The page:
Objectively, homosexuality is graver than adultery. I don’t understand why Dr. Peters says that it is licit to use canon 915 to deny Holy Communion to those who are divorced and have remarried but it is not licit to use canon 915 for a lesbian in a homosexual relationship.

Up to this point, we’ve applied our attention to law relevant to the particular situation of Baabara Johnson. Now we ask, what should be done practically in a concrete situation?

The Pontifical Council for Legislative Texts again provides the answer:

“Naturally, pastoral prudence would strongly suggest the avoidance of instances of public denial of Holy Communion. Pastors must strive to explain to the concerned faithful the true ecclesial sense of the norm, in such a way that they would be able to understand it or at least respect it. In those situations, however, in which these precautionary measures have not had their effect or in which they were not possible, the minister of Communion must refuse to distribute it to those who are publicly unworthy. They are to do this with extreme charity, and are to look for the opportune moment to explain the reasons that required the refusal. They must, however, do this with firmness, conscious of the value that such signs of strength have for the good of the Church and of souls.”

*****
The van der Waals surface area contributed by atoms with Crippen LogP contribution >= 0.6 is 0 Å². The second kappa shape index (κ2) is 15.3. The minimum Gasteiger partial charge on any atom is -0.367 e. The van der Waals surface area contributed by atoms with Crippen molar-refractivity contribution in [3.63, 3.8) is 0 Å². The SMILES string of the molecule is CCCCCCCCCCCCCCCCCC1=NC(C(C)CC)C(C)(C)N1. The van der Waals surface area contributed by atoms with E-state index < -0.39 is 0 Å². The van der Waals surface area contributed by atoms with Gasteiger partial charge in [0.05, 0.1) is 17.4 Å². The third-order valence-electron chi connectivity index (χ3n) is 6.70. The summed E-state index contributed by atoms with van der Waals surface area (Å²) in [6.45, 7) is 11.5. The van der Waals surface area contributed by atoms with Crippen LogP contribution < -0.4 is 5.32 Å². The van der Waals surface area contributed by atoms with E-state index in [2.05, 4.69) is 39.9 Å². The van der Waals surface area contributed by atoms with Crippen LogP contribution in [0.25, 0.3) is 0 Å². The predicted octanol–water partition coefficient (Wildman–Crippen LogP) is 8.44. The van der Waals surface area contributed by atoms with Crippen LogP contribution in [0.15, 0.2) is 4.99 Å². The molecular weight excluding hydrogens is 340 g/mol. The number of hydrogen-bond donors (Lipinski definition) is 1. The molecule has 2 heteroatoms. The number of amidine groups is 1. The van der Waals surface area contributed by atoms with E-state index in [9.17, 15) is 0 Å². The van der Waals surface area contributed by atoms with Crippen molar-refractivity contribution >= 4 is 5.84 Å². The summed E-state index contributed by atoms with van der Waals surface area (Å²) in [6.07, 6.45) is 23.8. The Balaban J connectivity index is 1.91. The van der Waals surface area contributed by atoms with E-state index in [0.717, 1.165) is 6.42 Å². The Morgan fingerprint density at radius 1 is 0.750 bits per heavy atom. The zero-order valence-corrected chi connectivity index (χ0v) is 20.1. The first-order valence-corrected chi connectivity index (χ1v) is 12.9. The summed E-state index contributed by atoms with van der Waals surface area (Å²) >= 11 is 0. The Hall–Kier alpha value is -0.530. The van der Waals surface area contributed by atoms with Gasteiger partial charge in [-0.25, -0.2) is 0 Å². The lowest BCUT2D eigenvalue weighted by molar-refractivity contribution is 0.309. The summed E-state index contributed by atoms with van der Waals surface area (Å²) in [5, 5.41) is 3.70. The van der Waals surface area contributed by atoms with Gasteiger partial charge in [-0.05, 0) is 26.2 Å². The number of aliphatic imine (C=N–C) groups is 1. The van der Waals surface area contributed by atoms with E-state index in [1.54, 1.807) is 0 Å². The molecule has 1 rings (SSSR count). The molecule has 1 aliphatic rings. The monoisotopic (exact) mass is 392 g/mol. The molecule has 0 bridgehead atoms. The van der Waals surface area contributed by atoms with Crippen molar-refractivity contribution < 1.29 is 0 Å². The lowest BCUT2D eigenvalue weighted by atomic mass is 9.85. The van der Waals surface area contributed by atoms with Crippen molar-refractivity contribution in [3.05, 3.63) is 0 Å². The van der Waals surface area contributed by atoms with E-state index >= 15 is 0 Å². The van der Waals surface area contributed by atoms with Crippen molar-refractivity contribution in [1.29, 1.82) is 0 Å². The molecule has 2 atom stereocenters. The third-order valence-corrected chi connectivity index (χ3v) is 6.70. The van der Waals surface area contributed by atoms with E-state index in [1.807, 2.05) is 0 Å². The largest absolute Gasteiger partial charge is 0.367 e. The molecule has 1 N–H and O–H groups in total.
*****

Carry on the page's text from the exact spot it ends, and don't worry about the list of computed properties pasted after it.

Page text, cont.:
“The discernment of cases in which the faithful who find themselves in the described condition are to be excluded from Eucharistic Communion is the responsibility of the Priest who is responsible for the community.”